How Jacksonville could swing the GOP presidential primary

Rubio Curry

Jacksonville Mayor Lenny Curry, get ready for your closeup. You’re about to become central to the GOP Florida Presidential Primary in a real way.

As the only Republican big city mayor in the state, and as someone whose endorsement can swing the election, you’re going to be courted.

The local party hands want you to be part of Marco-mentum. And some would say you owe Senator Rubio.

On the eve of the election, Rubio came here and delivered your talking points as if they were his own.

Rubio has always been at home in Duval County, a point he made when he recalled that the Duval Republican Executive Committee was among the first to let him speak when he started his run for U.S. Senate.

“This city can be anything that it wants to be,” Rubio said in May. However, he added, Jacksonville is hamstrung by being “less safe than it was four years ago.”

“I’ve never seen any city advertise ‘Move here because the crime rate is higher than it was three years ago,’” Rubio said, before lambasting the mayor as saying problems were “someone else’s fault.”

“You haven’t had the leadership you deserve,” Rubio said, describing the city’s fiscal management as “inexcusable.”

“In elections like this, 30 votes can make all the difference in the world between victory and defeat,” Rubio said.

Meanwhile, Ted Cruz came to Jacksonville for the Lincoln Day dinner. Cruz didn’t endorse; he didn’t want to dive into the mayoral race.

Word is, had he known that the race was important, he would have endorsed Lenny, instead of sitting on his hands.

When Donald Trump came to town, meanwhile, he didn’t know who the mayor was.

Lenny Curry has not divested himself of ego. The question is not if Curry backs Rubio. But when.

The South Carolina primary: February 20.

The date that endorsement could drop: February 21.


Curry’s endorsement would be just fine with the base. They love Marco. They soured on Jeb sometime back. Expect the local money and backing to move over, unless Jeb comes back from the dead in New Hampshire.

The only major Trump supporter locally, however, is a big one: Susie Wiles.

As central to local government a while back as Sam Mousa is in this era, with a Tallahassee pedigree to match, Wiles is Trump’s co-chair.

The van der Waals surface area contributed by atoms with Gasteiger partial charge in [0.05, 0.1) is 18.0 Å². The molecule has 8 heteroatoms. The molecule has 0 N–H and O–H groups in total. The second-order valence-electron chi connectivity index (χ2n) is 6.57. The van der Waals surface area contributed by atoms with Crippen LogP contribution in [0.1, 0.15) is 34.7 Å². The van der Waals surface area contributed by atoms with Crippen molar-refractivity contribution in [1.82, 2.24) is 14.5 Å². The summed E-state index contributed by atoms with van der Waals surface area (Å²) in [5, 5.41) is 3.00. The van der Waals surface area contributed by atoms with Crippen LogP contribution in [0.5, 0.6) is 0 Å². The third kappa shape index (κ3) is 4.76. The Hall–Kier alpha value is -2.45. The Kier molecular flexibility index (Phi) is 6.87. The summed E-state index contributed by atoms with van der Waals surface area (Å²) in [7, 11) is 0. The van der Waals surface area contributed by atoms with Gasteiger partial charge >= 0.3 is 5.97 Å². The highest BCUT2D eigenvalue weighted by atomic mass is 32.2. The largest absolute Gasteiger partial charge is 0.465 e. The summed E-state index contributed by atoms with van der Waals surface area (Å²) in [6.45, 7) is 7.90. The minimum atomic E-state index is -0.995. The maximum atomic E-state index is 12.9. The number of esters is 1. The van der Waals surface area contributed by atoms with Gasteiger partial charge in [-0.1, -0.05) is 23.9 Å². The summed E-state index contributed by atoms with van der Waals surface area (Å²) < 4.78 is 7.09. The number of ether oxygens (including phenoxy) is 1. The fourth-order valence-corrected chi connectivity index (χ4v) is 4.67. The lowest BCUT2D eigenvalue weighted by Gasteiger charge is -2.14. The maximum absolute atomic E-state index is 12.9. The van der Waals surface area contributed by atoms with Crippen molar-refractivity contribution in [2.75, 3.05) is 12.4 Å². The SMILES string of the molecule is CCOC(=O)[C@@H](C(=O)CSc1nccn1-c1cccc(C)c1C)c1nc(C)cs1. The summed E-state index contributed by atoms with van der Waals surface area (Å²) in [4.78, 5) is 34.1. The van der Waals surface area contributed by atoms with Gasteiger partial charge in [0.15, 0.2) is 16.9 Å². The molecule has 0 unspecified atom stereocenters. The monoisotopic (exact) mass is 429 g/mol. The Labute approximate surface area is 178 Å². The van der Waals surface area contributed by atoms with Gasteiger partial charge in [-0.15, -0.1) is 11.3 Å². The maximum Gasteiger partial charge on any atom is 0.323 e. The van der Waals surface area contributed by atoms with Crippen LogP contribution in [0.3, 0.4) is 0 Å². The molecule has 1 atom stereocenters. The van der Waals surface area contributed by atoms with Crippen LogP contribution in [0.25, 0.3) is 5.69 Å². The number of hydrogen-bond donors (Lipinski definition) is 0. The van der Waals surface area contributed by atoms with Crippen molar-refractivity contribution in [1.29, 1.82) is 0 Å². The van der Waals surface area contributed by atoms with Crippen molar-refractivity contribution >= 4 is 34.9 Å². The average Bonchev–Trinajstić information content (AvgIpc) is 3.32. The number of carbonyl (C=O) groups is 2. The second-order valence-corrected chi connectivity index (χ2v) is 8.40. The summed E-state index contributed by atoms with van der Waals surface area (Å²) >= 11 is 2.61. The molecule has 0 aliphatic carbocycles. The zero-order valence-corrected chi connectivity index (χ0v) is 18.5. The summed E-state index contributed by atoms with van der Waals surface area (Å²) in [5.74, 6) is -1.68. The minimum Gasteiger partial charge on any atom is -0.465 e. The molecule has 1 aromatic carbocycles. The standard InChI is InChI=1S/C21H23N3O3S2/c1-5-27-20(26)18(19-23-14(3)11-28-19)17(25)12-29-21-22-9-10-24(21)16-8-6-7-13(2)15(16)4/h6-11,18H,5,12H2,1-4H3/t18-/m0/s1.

Wiles would be uniquely positioned to advance the Trump narrative in the Jacksonville media, should she choose to offer some interesting leads.

For now, she is as cool as ever, even as she plants seeds of doubt on Rubio’s viability.

“I think Senator Rubio is a gifted orator and has developed a good work ethic in the last few months,” Wiles said, with the second part of that compound sentence speaking volumes.

“Together with money and a good field organization,” Wiles added, Rubio “did well in Iowa and may well be the ‘establishment’ favorite son.”

Then, the iron fist in the velvet glove from Wiles.

“New Hampshire will be very telling and I predict – with significantly more competition from people who have actually run something (the Governors) – [Rubio] will find it tougher going.”

Wiles describes Trump’s second place finish in Iowa, meanwhile, as “very fine.”

Wiles is an outlier in the Jacksonville political establishment. One thing to watch in the coming days and weeks: the emergence of oppo dump stories in the Jacksonville press, targeting Rubio and Trump.

When reading those, smart readers will take note of the potential sources of the narrative, as much as the content of the narrative.

As Jacksonville goes, so could Florida. As Florida goes, the nomination. Since the days of John Delaney, GOP Presidential candidates have worked hard here for a reason.

A.G. Gancarski

A.G. Gancarski has written for since 2014. He is based in Northeast Florida. He can be reached at [email protected] or on Twitter: @AGGancarski


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